Ceres estimates NDM/SMP commercial disappearance at 73.2 million pounds for January that is 145% higher than last year. With lower exports, that suggests a considerable amount of domestic product changed hands during the month. That may explain the recent uptick at the CME as sellers are well committed and less concerned about the additional product they may amass headed into Q2.

Whey & Lactose Products
CME whey prices increased again this week, with prices again setting a new record at 59.5¢. Prices averaged 59.35¢/lb., up 2.4¢ from the prior week. Other price series moved up again with Western Mostly prices rising the most. The story remains strong demand from China. Given the level of demand, whey prices could move into the 60-cent range for a time. Higher whey prices could be responsible for lifting Class III and ultimately Class I skim values this year. So far, the whey price increase has added 60-80 cent/cwt. to the Class III value.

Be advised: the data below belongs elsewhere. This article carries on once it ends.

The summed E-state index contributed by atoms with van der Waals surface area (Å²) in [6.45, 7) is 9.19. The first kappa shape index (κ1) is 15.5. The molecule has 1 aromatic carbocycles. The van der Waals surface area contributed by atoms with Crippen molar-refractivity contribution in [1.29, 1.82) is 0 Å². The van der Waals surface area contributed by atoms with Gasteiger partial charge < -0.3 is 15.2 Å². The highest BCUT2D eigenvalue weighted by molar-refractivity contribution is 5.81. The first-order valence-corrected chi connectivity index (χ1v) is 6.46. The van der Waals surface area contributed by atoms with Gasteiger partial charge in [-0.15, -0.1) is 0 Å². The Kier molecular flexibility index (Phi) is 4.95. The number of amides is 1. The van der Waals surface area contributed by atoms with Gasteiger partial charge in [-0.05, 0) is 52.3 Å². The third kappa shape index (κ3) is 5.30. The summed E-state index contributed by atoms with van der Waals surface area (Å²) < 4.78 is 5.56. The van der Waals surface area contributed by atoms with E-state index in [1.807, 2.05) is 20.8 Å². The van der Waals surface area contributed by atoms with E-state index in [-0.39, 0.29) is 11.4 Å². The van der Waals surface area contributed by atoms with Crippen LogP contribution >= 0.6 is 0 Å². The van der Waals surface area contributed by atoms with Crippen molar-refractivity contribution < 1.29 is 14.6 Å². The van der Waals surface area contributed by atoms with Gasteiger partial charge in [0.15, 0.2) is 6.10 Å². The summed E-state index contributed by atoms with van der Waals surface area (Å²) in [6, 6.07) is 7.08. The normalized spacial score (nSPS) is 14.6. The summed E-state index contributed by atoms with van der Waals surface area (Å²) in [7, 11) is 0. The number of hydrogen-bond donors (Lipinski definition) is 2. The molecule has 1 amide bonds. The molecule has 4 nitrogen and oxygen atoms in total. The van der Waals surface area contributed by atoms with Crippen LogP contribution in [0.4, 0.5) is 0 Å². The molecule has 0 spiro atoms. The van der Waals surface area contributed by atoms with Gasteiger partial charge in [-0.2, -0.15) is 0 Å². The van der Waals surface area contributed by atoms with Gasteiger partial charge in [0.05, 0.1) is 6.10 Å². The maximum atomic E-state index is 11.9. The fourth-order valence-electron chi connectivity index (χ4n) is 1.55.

Reports from China indicate that African swine fevers (ASF) resurfaced, and it may be a bit more challenging this time around. For now, this could support whey, permeate, and lactose demand as Chinese hog farms look to keep mortality rates low. This variant of ASF is highly contagious and may be caused by a bootleg vaccine – it causes widespread embryotic and fetus mortality.